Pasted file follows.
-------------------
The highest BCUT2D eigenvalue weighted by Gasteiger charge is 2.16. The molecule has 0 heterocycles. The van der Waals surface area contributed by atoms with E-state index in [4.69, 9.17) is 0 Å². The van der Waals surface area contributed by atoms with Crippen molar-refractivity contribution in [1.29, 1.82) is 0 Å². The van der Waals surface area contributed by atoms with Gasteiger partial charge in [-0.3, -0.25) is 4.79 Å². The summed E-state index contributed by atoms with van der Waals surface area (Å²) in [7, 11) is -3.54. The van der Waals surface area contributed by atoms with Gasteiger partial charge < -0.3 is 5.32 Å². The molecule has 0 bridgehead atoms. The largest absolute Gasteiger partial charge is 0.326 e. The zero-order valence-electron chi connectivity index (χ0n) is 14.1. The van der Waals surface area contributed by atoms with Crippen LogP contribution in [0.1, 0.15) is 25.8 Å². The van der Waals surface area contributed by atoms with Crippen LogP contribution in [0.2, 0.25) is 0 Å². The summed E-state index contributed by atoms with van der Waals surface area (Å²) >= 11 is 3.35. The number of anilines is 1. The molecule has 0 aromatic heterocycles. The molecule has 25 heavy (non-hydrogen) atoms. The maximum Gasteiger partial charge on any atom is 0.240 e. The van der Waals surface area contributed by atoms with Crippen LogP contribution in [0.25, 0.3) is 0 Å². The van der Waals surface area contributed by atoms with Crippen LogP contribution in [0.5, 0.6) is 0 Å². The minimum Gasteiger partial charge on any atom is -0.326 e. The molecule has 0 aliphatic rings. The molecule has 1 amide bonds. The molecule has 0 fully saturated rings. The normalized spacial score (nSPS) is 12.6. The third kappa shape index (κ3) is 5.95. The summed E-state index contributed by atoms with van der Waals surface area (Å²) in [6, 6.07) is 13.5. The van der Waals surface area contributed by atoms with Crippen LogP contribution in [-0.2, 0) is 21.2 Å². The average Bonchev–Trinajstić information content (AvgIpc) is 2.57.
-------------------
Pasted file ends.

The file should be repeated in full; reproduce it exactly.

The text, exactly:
The highest BCUT2D eigenvalue weighted by Gasteiger charge is 2.16. The molecule has 0 heterocycles. The van der Waals surface area contributed by atoms with E-state index in [4.69, 9.17) is 0 Å². The van der Waals surface area contributed by atoms with Crippen molar-refractivity contribution in [1.29, 1.82) is 0 Å². The van der Waals surface area contributed by atoms with Gasteiger partial charge in [-0.3, -0.25) is 4.79 Å². The summed E-state index contributed by atoms with van der Waals surface area (Å²) in [7, 11) is -3.54. The van der Waals surface area contributed by atoms with Gasteiger partial charge < -0.3 is 5.32 Å². The molecule has 0 bridgehead atoms. The largest absolute Gasteiger partial charge is 0.326 e. The zero-order valence-electron chi connectivity index (χ0n) is 14.1. The van der Waals surface area contributed by atoms with Crippen LogP contribution in [0.1, 0.15) is 25.8 Å². The van der Waals surface area contributed by atoms with Crippen LogP contribution in [0.2, 0.25) is 0 Å². The summed E-state index contributed by atoms with van der Waals surface area (Å²) >= 11 is 3.35. The number of anilines is 1. The molecule has 0 aromatic heterocycles. The molecule has 25 heavy (non-hydrogen) atoms. The maximum Gasteiger partial charge on any atom is 0.240 e. The van der Waals surface area contributed by atoms with Crippen LogP contribution in [0.25, 0.3) is 0 Å². The van der Waals surface area contributed by atoms with Crippen LogP contribution in [0.5, 0.6) is 0 Å². The minimum Gasteiger partial charge on any atom is -0.326 e. The molecule has 0 aliphatic rings. The molecule has 1 amide bonds. The molecule has 0 fully saturated rings. The normalized spacial score (nSPS) is 12.6. The third kappa shape index (κ3) is 5.95. The summed E-state index contributed by atoms with van der Waals surface area (Å²) in [6, 6.07) is 13.5. The van der Waals surface area contributed by atoms with Crippen LogP contribution in [-0.2, 0) is 21.2 Å². The average Bonchev–Trinajstić information content (AvgIpc) is 2.57.